This city and this country are unpredictable. After days on maximum alert, today the situation seemed calmer: lots of soldiers on the streets and more cars around.
This relative “quiet” meant we were able to get out of the city and see what was happening in one of the refugee camps. We never know what to expect from one day to the next, so as soon as there’s any sign of stability we make the most of it to understand the needs outside the city; in some camps, the presence of health personnel isn’t always possible for safety reasons.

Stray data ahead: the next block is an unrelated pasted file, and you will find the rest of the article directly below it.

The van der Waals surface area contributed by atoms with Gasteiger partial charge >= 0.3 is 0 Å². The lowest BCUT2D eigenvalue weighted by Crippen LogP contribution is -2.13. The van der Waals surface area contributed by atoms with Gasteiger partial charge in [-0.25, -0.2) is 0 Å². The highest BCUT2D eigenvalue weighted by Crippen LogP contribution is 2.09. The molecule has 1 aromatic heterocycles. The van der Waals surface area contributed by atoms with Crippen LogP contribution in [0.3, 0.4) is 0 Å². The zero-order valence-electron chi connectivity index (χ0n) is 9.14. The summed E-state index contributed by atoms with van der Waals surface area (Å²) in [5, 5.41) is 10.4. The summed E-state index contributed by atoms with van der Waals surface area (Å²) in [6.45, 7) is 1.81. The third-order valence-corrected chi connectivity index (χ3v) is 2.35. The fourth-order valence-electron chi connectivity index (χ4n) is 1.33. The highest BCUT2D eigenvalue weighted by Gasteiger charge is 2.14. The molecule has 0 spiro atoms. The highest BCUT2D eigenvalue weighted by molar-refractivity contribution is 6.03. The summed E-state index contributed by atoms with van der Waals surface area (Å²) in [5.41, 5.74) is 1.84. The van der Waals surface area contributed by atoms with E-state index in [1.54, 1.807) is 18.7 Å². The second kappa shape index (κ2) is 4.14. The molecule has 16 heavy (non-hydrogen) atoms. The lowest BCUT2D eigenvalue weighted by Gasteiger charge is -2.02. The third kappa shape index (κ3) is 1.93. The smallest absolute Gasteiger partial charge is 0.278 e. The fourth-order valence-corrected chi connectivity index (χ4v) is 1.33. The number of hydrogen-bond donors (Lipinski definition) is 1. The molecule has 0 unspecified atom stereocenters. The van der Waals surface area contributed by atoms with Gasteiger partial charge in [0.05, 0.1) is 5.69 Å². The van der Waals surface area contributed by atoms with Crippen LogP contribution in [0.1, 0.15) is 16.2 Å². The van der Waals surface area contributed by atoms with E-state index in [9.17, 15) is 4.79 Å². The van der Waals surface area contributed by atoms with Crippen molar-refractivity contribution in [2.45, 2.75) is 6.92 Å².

As soon as our car approached the camp, hordes of children began running towards us. We examined around a hundred of them, many suffering from malaria, pneumonia and gastrointestinal infections. We always come across the same serious illnesses, so common here: it’s hard not to get ill if you haven’t got a roof over your head, or a mosquito net, or running water. Yesterday’s heavy rains didn’t help things either.
There were more patients today at the Paediatric Centre too. Amongst them, male twins born just a few days ago – one with pneumonia and the other neonatal sepsis. As we watch them breathe with such difficulty in their beds, we can’t help thinking there’s no free neonatal care in this country – in the entire country.
– Ombretta, coordinator of Emergency’s work in the Central African Republic